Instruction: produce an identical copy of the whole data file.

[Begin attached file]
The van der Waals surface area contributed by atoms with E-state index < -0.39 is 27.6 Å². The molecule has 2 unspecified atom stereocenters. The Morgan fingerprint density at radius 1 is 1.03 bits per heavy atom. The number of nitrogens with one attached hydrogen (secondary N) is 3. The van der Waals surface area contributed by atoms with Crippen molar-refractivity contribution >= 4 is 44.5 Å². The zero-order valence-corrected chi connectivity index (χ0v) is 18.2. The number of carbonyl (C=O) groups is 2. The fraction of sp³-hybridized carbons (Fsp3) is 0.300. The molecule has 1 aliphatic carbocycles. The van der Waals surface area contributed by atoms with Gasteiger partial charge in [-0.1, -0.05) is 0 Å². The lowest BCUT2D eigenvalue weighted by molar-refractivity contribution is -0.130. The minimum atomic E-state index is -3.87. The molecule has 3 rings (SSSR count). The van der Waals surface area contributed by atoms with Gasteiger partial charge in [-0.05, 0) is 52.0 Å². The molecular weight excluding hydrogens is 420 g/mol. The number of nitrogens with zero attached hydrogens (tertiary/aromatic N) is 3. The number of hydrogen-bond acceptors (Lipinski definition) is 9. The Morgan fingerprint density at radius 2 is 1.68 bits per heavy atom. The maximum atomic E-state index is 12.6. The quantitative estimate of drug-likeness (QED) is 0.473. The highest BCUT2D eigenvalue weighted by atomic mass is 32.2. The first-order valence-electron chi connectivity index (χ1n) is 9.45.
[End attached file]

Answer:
The van der Waals surface area contributed by atoms with E-state index < -0.39 is 27.6 Å². The molecule has 2 unspecified atom stereocenters. The Morgan fingerprint density at radius 1 is 1.03 bits per heavy atom. The number of nitrogens with one attached hydrogen (secondary N) is 3. The van der Waals surface area contributed by atoms with Crippen molar-refractivity contribution >= 4 is 44.5 Å². The zero-order valence-corrected chi connectivity index (χ0v) is 18.2. The number of carbonyl (C=O) groups is 2. The fraction of sp³-hybridized carbons (Fsp3) is 0.300. The molecule has 1 aliphatic carbocycles. The van der Waals surface area contributed by atoms with Gasteiger partial charge in [-0.1, -0.05) is 0 Å². The lowest BCUT2D eigenvalue weighted by molar-refractivity contribution is -0.130. The minimum atomic E-state index is -3.87. The molecule has 3 rings (SSSR count). The van der Waals surface area contributed by atoms with Gasteiger partial charge in [-0.05, 0) is 52.0 Å². The molecular weight excluding hydrogens is 420 g/mol. The number of nitrogens with zero attached hydrogens (tertiary/aromatic N) is 3. The number of hydrogen-bond acceptors (Lipinski definition) is 9. The Morgan fingerprint density at radius 2 is 1.68 bits per heavy atom. The maximum atomic E-state index is 12.6. The quantitative estimate of drug-likeness (QED) is 0.473. The highest BCUT2D eigenvalue weighted by atomic mass is 32.2. The first-order valence-electron chi connectivity index (χ1n) is 9.45.